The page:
Earlier this year many manufacturers announced there would be price hikes on their 2008 products. Due to a combination of rising gas prices (most plastics are made from petroleum), Chinese and American governmental policies, the current toy safety crisis, and the weakness of the American dollar, price hikes on action figures were inevitable:
Mattel Inc (MAT.N: Quote, Profile, Research), which manufacturers most of its toys in China, said earlier this year it will raise prices by roughly 5 – 10 percent in the second half of the year.
Greetings everyone. I hate to be the bearer of bad news but I was recently notified that there will be a price increase on all Mattel products starting in June. Because of this increase, Enchanted Toy Chest will be forced to raise our retail prices. This price increase will go into effect starting Wednesday March 19th. It will not effect DCUC wave 2 products but it will effect wave 3 and beyond. Also, the Dark Knight figures will be going up. The price increase will be $3.60 on the DCUC 6 figure cases and $2.40 on the Dark Knight 4 figure cases. I assume the reason for the increase is due to the rising costs of oil and gas but no official reason has been given. Any pre-orders placed at the old price will be honored so the early birds are safe. Again, I am sorry about the increase but unfortunately it is out of our hands.
That’s an increase of about seventy-two cents per DCUC figure, and sixty cents per Dark Knight figure (why the higher mark-up on DCUC? Not sure, but I suspect the BAF has something to do with it). [Correction: Scott of ETC emailed me and gently pointed out that the DCUC case contains six, not five figures–one being a duplicate, which of course I should have remembered since I’m having a contest for the extra one in the second wave. That means the price mark-up for DCUC is sixty cents, same as the Dark Knight figures.]
Like many adult collectors, I remember when you could pay three bucks for a Star Wars figure and a fin for a He-Man toy. I also remember when it cost fifty cents for a candy bar, and I’m sure my grandparents remember paying one-tenth that price.
Rising prices are unfortunate, but very little of the blame rests on the toy companies themselves. That’s not to say they’re guilt-free–the recent rash of recalls points to a lack of investment in supervising the overseas production process, and for many reasons, that was a mistake.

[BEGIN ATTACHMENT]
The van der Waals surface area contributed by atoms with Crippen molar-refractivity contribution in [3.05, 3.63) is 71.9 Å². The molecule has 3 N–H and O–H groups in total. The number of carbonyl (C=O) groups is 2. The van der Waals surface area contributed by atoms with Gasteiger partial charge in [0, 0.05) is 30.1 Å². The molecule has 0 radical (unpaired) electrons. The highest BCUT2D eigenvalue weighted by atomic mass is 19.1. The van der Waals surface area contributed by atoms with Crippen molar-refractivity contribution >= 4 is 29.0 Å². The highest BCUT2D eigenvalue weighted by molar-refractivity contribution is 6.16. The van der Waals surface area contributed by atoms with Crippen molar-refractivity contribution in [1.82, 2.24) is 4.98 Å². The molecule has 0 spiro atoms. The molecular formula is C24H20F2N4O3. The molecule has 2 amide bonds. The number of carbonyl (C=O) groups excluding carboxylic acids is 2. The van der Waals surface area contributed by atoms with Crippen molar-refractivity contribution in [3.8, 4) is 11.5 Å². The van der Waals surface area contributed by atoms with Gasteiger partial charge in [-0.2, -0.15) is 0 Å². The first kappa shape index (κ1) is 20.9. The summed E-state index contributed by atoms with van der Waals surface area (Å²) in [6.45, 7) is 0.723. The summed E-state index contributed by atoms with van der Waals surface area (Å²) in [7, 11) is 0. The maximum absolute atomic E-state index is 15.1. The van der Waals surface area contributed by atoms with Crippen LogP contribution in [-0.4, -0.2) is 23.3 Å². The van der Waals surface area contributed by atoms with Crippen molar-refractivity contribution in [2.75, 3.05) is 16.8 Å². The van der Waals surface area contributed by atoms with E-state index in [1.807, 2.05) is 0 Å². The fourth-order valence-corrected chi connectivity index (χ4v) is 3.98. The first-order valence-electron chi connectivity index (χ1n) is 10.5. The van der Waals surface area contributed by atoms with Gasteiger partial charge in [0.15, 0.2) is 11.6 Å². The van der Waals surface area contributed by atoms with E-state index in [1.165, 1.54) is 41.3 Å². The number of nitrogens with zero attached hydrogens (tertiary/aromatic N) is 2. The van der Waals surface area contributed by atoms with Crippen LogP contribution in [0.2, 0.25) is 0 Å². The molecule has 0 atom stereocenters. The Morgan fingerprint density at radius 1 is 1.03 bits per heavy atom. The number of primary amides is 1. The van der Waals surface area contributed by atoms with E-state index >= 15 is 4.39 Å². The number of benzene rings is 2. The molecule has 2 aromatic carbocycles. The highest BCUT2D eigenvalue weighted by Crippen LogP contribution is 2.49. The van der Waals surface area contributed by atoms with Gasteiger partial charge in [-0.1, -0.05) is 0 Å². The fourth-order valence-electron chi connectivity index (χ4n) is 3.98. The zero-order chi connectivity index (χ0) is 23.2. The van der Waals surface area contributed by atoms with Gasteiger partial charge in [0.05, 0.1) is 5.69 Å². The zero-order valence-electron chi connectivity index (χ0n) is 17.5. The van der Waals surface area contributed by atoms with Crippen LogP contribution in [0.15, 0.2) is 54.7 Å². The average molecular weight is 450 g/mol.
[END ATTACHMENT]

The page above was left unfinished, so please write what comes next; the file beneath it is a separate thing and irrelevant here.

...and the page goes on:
But we simply can’t expect action figures to cost five dollars each for the rest of eternity. The new reality for high-quality six-inch figures is about ten to twelve dollars each; specialty market figures of the same size run around fifteen, while smaller figures have taken over the five-dollar range. The price of the six-inch Marvel Legends figure you bought in 2001 now gets you a G.I. Joe 25th Anniversary figure.
Partly due to the reasons listed above, this year we’re seeing a big resurgence in the three-to-four-inch scale that was so popular in the late 1970s and early 1980s. By Christmas we’ll have smaller-sized lines based on DC superheroes, Indiana Jones, The Incredible Hulk, Heroes, Halo 3, Teenage Mutant Ninja Turtles, Hellboy II (!), and of course, plenty of figures from 3 ¾”-scale stalwarts G.I. Joe and Star Wars.
Meanwhile, it appears that the six-inch scale may soon join the seven-, eight-, twelve-inch and larger sizes as the realm of collectibles rather than kids’ toys. At least until gas prices go down, or a good (and hopefully environmentally friendly) plastic substitute is developed.
As an adult collector with a decent amount of disposable income, I’m okay with that. And before you feel sorry for the eight- or ten-year-old who wants that highly detailed and articulated six-inch figure, remember: it’s a lot more likely that kid wants a sixty-dollar videogame than a ten-dollar toy. Parents whose kids prefer action figures over videogames may–in some cases–be getting a bit of a deal in this day and age.